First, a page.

I struggled with my tie, my hands not working properly to tie the stupid knot. They were too busy shaking and fumbling. I knew James was watching my every move, his eyes were practically boring into me, but I couldn't admit it. Admit that everything seemed wrong now, turned side-ways and messed up and I didn't even know what I was doing.

When I looked up again, I realized Lily suddenly standing by the doorway, probably coming to get us so we could finally leave. I sighed, trying frantically to just tie the knot and get it over with, but my mind went blank and I couldn't remember what to do next.

"Here." Lily crossed over to me and she forced me to let go of my tie so she could do it herself. Her hands were composed, but I could see her biting down on her lip hard, as if she was holding back something. "There." She smoothed out the fixed tie, looking up at me. "Better?"

I could only manage a weak shrug. I don't know what I did, but suddenly, she was looking down again and she was pulling me in a hug.

"I'm so sorry."

The lump in my throat was back and I knew I wouldn't be able to get rid of it. I was going to hear sorry more times than I could count today.

"Dumbledore's saying a few words today," Lily finally said, pulling away and wiping her eyes. "He's not going to say what happened because I don't think – that's not what matters. It's just – he offered to say something."

"Okay." I couldn't think of anything else to say.

"He wanted to know if you're going to say anything."

I froze at her words. I knew I would be expected to say something – but what did I have to say? What could I say about her in front of her family? What could I say that would comfort everyone? What were you supposed to say?

"Uh..." I faltered. "Yeah, of course."

I had to.

She nodded mutely, turning toward James who was watching us silently. He was still shaken from earlier when he told me about how Ivy had left that morning and Lily noticed. "You okay?"

"Can I say something too?" he asked out of nowhere.

Lily looked momentarily startled and then looked over at me. Neither of us had the authority to tell him that he could, but I found myself nodding anyway.

Even if her family said no, I wanted James up there too. I wanted everyone up there. I needed them there.


Ivy's mother was the first one to see me.

I don't know what I expected, but when she quickly looked away and made an effort not to talk to me, I felt my stomach drop sickeningly. Even after all of this, she wouldn't treat me civilly. Maybe she blamed me for her daughter's death.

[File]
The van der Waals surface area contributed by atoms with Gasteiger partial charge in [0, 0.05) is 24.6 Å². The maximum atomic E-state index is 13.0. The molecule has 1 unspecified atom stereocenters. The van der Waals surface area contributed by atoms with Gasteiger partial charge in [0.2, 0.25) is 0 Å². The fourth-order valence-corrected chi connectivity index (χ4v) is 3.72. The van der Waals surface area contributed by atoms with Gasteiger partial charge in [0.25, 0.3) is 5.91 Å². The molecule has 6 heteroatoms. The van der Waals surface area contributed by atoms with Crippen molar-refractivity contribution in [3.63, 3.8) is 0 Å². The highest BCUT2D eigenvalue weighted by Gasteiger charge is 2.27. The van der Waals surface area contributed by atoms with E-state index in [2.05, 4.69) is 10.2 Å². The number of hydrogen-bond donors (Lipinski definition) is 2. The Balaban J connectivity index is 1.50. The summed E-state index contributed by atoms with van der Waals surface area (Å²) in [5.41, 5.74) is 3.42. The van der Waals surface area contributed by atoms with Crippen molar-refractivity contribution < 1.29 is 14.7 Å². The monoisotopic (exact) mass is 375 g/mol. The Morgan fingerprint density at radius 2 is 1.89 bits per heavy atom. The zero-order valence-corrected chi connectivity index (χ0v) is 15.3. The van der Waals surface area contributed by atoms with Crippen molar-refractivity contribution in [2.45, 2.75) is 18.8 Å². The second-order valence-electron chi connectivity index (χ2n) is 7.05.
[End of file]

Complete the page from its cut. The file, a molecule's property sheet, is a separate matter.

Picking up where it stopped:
I tried to ignore it, but my throat was burning and my head was spinning.

Even after a tragedy. Even after something that should have given us common ground. I didn't even want to fight anymore.

Eleanor was the only family member to acknowledge me. Her eyes met mine as she was coming down from upstairs with an older lady following her every step. We saw each other across the room and she stopped in her tracks, her eyes large and nervous.

She opened her mouth to say something, but the older lady quickly ushered her away and I watched as Eleanor tried to keep eye contact with me until she was out of the room.

I wanted to ask her how she was doing. I wanted to talk to her about Ivy and say something, but I was even forbidden from doing that.


Turning around, I saw Ivy's mother making her way to a defeated-looking Remus.

I would have rolled my eyes if I wasn't feeling so sick.

She was talking to him immediately in hushed whispers and many apologies. I ignored them, making my way outside where the procession was set up.

It was small – a few benches and a platform. Then her – up in the front, lying there, still and silent and beautiful.


I cringed at the familiar word and looked behind me to see Remus standing behind me.

"About back there," Remus then elaborated, "And...everything. I really didn't mean – if I would have known that she was going to – I wouldn't have let her stay over and I wish I could change everything."

He was the one that got to spend the last night with her. Even if he didn't know it, even if Ivy didn't know it, he meant something to her. Something that I was never able to be. And it killed me.

I didn't trust my voice to work and only nodded.

Everybody was beginning to take their seats silently without any notice. I paused, waiting a few long seconds before making my way up to the first row and finding a seat on the end.

And still, all I could see was her.

She was dressed in a light blue dress, her curled hair spilled out on the pillow and I could have sworn the corners of her mouth were turned upward. She didn't look like she'd never wake up. She looked like she was dreaming, just sleeping.

But she never slept with her hands clasped on top of her stomach. It looked unnatural – there were flowers clasped in her hands – roses, I realized with a jolt. Common. Not special like her. Not tulips or orchids. Just roses.

Dumbledore suddenly stood behind the casket, looking over the crowd. "We are here to celebrate the life of one miss Ivy Bennett."

I gulped, trying to get rid of that stupid lump in my throat, but it wasn't working.

"She died courageously, refusing to divulge important information that could have kept her alive if she would have said something. It was an attack, something unexpected, something no one could have imagined, and yet, she never wavered."

I couldn't even listen to every word. Instead, I kept studying everything about her, trying to remember every touch and every word. How could everything be fading so quickly? Why didn't I pay more attention in the moment?

Remus was next and he only managed a couple short sentences.

"She was unlike anyone I ever met," he said, looking down at the parchment in his hands. "I thought she'd be the last one out of all of us that-" He stopped and immediately started again. "I thought she'd live forever. She was wonderful and one of my best friends."